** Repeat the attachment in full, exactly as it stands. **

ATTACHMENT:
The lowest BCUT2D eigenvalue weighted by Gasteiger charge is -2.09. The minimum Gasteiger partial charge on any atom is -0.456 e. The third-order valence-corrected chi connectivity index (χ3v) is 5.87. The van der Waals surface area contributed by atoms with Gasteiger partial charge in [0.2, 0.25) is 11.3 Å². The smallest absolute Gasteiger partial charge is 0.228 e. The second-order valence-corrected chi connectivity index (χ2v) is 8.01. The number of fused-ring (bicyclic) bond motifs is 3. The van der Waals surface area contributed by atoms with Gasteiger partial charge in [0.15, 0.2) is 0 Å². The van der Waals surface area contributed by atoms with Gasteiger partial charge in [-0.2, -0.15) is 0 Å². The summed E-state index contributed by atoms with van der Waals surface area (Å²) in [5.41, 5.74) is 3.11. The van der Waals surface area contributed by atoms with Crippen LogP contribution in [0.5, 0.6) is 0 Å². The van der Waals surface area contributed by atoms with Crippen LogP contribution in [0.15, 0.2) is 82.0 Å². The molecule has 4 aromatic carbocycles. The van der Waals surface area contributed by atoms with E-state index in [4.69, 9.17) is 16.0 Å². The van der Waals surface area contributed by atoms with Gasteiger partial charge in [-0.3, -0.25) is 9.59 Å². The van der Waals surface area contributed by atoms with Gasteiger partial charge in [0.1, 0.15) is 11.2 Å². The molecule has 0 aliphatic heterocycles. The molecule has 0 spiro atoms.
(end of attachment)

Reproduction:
The lowest BCUT2D eigenvalue weighted by Gasteiger charge is -2.09. The minimum Gasteiger partial charge on any atom is -0.456 e. The third-order valence-corrected chi connectivity index (χ3v) is 5.87. The van der Waals surface area contributed by atoms with Gasteiger partial charge in [0.2, 0.25) is 11.3 Å². The smallest absolute Gasteiger partial charge is 0.228 e. The second-order valence-corrected chi connectivity index (χ2v) is 8.01. The number of fused-ring (bicyclic) bond motifs is 3. The van der Waals surface area contributed by atoms with Gasteiger partial charge in [0.15, 0.2) is 0 Å². The van der Waals surface area contributed by atoms with Gasteiger partial charge in [-0.2, -0.15) is 0 Å². The summed E-state index contributed by atoms with van der Waals surface area (Å²) in [5.41, 5.74) is 3.11. The van der Waals surface area contributed by atoms with Crippen LogP contribution in [0.5, 0.6) is 0 Å². The van der Waals surface area contributed by atoms with Crippen LogP contribution in [0.15, 0.2) is 82.0 Å². The molecule has 4 aromatic carbocycles. The van der Waals surface area contributed by atoms with E-state index in [4.69, 9.17) is 16.0 Å². The van der Waals surface area contributed by atoms with Gasteiger partial charge in [-0.3, -0.25) is 9.59 Å². The van der Waals surface area contributed by atoms with Gasteiger partial charge in [0.1, 0.15) is 11.2 Å². The molecule has 0 aliphatic heterocycles. The molecule has 0 spiro atoms.